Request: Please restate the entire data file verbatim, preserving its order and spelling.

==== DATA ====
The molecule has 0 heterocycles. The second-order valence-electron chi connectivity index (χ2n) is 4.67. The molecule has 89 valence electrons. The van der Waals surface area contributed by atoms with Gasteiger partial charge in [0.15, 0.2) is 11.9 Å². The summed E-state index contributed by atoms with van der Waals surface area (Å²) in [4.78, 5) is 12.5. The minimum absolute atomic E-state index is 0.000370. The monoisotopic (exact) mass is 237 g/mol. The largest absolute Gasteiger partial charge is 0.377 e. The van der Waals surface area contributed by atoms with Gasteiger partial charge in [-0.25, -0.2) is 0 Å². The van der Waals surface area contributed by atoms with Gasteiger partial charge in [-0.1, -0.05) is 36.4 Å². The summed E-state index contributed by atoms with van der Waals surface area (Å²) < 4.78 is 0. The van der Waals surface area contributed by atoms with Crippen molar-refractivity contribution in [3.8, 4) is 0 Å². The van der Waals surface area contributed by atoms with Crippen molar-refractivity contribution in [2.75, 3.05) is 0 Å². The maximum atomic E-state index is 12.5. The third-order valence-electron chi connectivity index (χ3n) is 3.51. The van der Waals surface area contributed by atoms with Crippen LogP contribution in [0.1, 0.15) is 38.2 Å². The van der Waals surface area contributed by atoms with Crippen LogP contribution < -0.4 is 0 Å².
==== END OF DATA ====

The molecule has 0 heterocycles. The second-order valence-electron chi connectivity index (χ2n) is 4.67. The molecule has 89 valence electrons. The van der Waals surface area contributed by atoms with Gasteiger partial charge in [0.15, 0.2) is 11.9 Å². The summed E-state index contributed by atoms with van der Waals surface area (Å²) in [4.78, 5) is 12.5. The minimum absolute atomic E-state index is 0.000370. The monoisotopic (exact) mass is 237 g/mol. The largest absolute Gasteiger partial charge is 0.377 e. The van der Waals surface area contributed by atoms with Gasteiger partial charge in [-0.25, -0.2) is 0 Å². The van der Waals surface area contributed by atoms with Gasteiger partial charge in [-0.1, -0.05) is 36.4 Å². The summed E-state index contributed by atoms with van der Waals surface area (Å²) < 4.78 is 0. The van der Waals surface area contributed by atoms with Crippen molar-refractivity contribution in [3.8, 4) is 0 Å². The van der Waals surface area contributed by atoms with Crippen molar-refractivity contribution in [2.75, 3.05) is 0 Å². The maximum atomic E-state index is 12.5. The third-order valence-electron chi connectivity index (χ3n) is 3.51. The van der Waals surface area contributed by atoms with Crippen LogP contribution in [0.1, 0.15) is 38.2 Å². The van der Waals surface area contributed by atoms with Crippen LogP contribution < -0.4 is 0 Å².